Excerpted from “Feast by Firelight”
by Emma Frisch
Before the advent of sturdy homes and urban living, most meals were an outdoor affair in a world of digital-free connection. And while these types of meals are no longer a daily ritual, there is still something magical and eternal about eating under the open sky. It is something our ancestors have done in community throughout time to celebrate the Earth’s abundance. This book will show you how easy it is to create a modern-day feast by firelight.
In 2014, my husband, Bobby, and I opened Firelight Camps, our “glamping” destination in Ithaca, New York. We were so focused on the quality of our guests’ experiences that our own meals often took a back seat. One night after a long day, I squeezed in around the campfire and lay an iron grate over the coals. I pulled lightly seasoned skirt steak from a ziplock bag and placed it on the grill, surrounding it with summer vegetables. I shifted the food with tongs until the meat caramelized and the peppers blistered. I then transferred the steak to a wooden cutting board, sliced it, and spooned pungent salsa verde over the top. Just then, Bobby joined me. We clinked our forks and tucked in to our simple meal.
I looked up from my plate because the crowd had gone silent. “What are you eating?” asked a young man. “It smells amazing.” Maybe he wasn’t looking for handouts but I felt compelled by his question to share our meal with the others gathered around the flames. I sliced our food into bite-size pieces and passed them around, listing the ingredients in my mamma’s salsa verde. This is how Feast by Firelight was born, and what this book is all about: quick outdoor meals meant to be shared with family and friends, old and new.
Fire-Licked Skirt Steak with Mamma’s Salsa Verde (Gf)
prep: 10 minutes cook: 10 to 12 minutes
yield: 4 to 6 servings
In January 1985, when my mother was consulting for several Italian wineries from our home in Denver, she was featured as Bon Appétit magazine’s “great cook” of the month. The food editor was a good friend, and upon sharing with my mother that it was difficult to find accomplished home cooks for this section, Mamma volunteered with enthusiasm; she was already known for her dinner parties. The resulting seven-page spread featured eight original Italian recipes that showcased her roots, noting that, “Almost everything is made ahead of time because she wants to enjoy her own party.” Not to mention she had twin daughters not yet a year old at that point and was also working full time. When I’m camping, I also want to relax at dinner, which is why I love this easy, bright sauce with high-voltage flavor (it’s been passed down for generations in our family). It’s the perfect complement to nearly any entrée or side dish, especially skirt steak. The affordable cut cooks fast on the grill, yielding a crispy crust and juicy interior. Leftover steak can be used for sandwich, taco, and quesadilla fillings. Keep extra salsa on hand for spreading on Charred Bread, or spooning over coal-baked potatoes, eggs, and fish. If you’re using capers packed in salt, rinse them first.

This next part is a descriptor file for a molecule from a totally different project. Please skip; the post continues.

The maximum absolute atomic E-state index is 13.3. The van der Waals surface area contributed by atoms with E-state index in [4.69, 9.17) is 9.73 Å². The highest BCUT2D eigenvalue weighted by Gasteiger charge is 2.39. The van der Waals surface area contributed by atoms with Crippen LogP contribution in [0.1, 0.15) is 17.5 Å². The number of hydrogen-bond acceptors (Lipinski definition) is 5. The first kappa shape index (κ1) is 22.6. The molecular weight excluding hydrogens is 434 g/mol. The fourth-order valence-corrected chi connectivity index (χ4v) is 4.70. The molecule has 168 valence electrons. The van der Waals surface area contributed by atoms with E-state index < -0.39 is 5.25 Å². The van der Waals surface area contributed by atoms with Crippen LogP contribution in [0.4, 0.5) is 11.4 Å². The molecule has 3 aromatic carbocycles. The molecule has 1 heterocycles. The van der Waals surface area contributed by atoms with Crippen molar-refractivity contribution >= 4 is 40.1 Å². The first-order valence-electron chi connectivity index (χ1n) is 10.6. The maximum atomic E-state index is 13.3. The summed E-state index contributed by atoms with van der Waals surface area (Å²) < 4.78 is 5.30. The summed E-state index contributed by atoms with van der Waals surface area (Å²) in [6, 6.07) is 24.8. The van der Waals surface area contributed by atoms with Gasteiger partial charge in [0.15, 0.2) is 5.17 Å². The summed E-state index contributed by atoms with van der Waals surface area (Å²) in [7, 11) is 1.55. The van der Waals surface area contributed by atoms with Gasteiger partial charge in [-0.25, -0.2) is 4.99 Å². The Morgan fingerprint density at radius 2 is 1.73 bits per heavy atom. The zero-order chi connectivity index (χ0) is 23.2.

Dry-brine the steaks by rubbing the salt evenly over the surface. (You can also do this 1 to 2 hours before cooking at camp.) Transfer to a ziplock bag and then chill for up to 24 hours.
Remove the salsa verde from the cooler and let stand at ambient temperature for up to 2 hours before serving. Fire the grill to high heat and position the grill grate as close as possible to the coals or pile the coals high under the grate to maximize the steak’s proximity to the fire. Remove the steaks from the cooler and pat dry with a paper towel to eliminate moisture on the surface and ensure a crispy crust. Sprinkle both sides with the pepper.
Place the steaks over the hottest part of the fire. Using long tongs, flip the steak every minute or so for even cooking; the cooking time will vary depending on thickness.
Look for an evenly caramelized and browned outer crust to check doneness. Slight char is okay but don’t let the crust burn! Use a thermometer to check that the internal temperature of the thickest part of the steak is between 125° and 130°F for medium-rare to medium. You can cook longer for medium-well or well-done, though it will make the steak chewier.
Transfer the steak to a cutting board and let rest for 10 minutes so the juices can redistribute. Slice the steak against the grain into 1⁄2-inch slices.
Serve directly from the cutting board. Stir the top layer of oil into the salsa verde just before serving and let campers add it to their steak directly from the jar. Store leftovers in an airtight container, chilled, for up to 3 days.
Mamma’s Salsa Verde
1 large or 2 small garlic cloves, peeled
One 2-ounce can anchovy fillets, rinsed and patted dry
2 tablespoons capers
1 teaspoon red wine vinegar or sherry vinegar
1⁄2 teaspoon Dijon mustard
1⁄2 cup coarsely chopped fresh parsley
1⁄3 cup olive oil, plus 1 tablespoon
2 pounds skirt steak (see Note)
2 teaspoons kosher salt
20 turns of the pepper mill
Note: Some recipes suggest trimming the steak’s fat to prevent flare-ups when the fat drips onto the coals. Skirt steak isn’t very fatty, but still, leave any fat on for flavor and just be prepared for flare-ups (see “How to Squelch a Grease Fire,” page 26 in the book).
PREP: To prepare the salsa verde: In a food processor, combine the garlic, anchovies, and capers and pulse until finely chopped. Scrape down the sides of the processor bowl; add the vinegar, mustard, and parsley; and whiz while slowly drizzling in the 1⁄3 cup olive oil until smooth and bright green. Transfer the mixture to a lidded 8-ounce jar. Add the remaining 1 tablespoon olive oil over the top to create a film that will preserve the lovely bright green. Seal the jar tightly and chill for up to 1 week.